NV-Sen, NV-Gov: In the face of relentless wooing from GOP Senators, Rep. Dean Heller has set a deadline of June 30 to make up his mind about whether he runs for Harry Reid’s Senate seat. (Wait a minute… that’s today!) Heller’s other options include staying in NV-02 or running a primary challenge in the governor’s race — where the younger Reid (Rory, the Clark County Commission chair) seems to be staffing up for the race on the Dem side.

PA-Sen: Joe Torsella, who briefly was running against post-party-switch Arlen Specter in the Democratic primary before dropping out, has endorsed Specter. Not surprising, since Torsella is a big ally of Gov. Ed Rendell, who has pledged his support to Specter.

CT-Gov: More indications that Ned Lamont is getting serious about running for Governor (probably against incumbent Jodi Rell) in 2010. Lamont is looking at an early-2010 deadline for deciding, but can get away with a shorter timeframe as he can self-fund and won’t need a long ramp-up for fundraising.

NJ-Gov (pdf): PPP takes their turn at polling the New Jersey Governor’s race and find about what everyone else has been finding: Chris Christie leads incumbent Jon Corzine 51-41, with Christie benefiting from a 60-26 lead among independent voters. Good news, relatively speaking, for Corzine, though, is that Christie’s negatives are rising quickly as he’s starting to get defined in the media, up to 43% favorable and 33% unfavorable.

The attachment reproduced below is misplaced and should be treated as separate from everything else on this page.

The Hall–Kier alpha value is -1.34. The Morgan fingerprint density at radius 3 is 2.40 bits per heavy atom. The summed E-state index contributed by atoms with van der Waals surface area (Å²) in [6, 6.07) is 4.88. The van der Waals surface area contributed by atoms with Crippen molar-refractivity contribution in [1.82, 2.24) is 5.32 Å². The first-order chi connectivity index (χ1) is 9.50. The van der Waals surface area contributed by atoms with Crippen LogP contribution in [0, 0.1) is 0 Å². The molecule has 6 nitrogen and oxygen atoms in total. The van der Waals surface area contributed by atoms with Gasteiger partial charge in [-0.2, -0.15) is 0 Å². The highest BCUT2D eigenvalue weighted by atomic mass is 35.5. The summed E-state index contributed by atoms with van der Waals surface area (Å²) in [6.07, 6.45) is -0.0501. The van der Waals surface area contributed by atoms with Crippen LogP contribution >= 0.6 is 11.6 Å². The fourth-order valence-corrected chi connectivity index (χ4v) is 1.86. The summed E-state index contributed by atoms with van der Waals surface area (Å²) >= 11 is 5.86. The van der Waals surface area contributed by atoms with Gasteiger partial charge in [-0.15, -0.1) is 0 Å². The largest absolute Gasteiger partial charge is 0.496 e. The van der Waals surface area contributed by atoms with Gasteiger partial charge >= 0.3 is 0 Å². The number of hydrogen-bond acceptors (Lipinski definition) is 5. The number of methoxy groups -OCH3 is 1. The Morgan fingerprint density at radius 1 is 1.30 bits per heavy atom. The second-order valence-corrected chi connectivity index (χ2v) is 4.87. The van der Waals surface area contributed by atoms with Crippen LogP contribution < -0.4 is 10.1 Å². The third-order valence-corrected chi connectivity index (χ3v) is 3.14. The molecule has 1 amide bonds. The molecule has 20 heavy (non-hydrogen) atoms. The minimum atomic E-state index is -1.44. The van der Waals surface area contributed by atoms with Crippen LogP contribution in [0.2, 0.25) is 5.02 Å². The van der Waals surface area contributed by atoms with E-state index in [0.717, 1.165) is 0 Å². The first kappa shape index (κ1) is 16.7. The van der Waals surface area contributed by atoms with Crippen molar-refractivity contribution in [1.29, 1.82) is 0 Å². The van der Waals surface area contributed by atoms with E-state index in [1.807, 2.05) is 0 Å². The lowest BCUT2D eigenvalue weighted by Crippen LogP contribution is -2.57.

SC-Gov: Lt. Gov. Andre Bauer has publicly floated the idea that he would stand down from running in 2010 if he got to be Governor now, if Mark Sanford would just go ahead and resign (please?). His potential 2010 rivals are looking at this as statesman-like grandstanding, especially since it looks like Sanford is digging in.

AK-AL: In case there was any doubt, the indestructible Rep. Don Young has announced that he’s running for re-election. Young is 76 and in perpetual danger of indictment, but with the state’s political talent gravitating toward the Governor’s race, may have an easier path in 2010 than in 2008.

CA-36: Los Angeles City Councilor Janice Hahn has been telling supporters that she’s interested in running for Rep. Jane Harman’s seat. She doesn’t seem to be thinking primary, though; Hahn, for some reason, believes Harman (still under a bit of a cloud from the wiretap incident) is up for appointment to something, maybe Ambassador to Israel, in the Obama administration.

FL-12: State Sen. Paula Dockery made clear that she won’t be running in the 12th; she endorsed former State Rep. Dennis Ross for the job. She seemed to leave the door open to the Governor’s race, saying in her statement that “my passion for public policy is in state government.”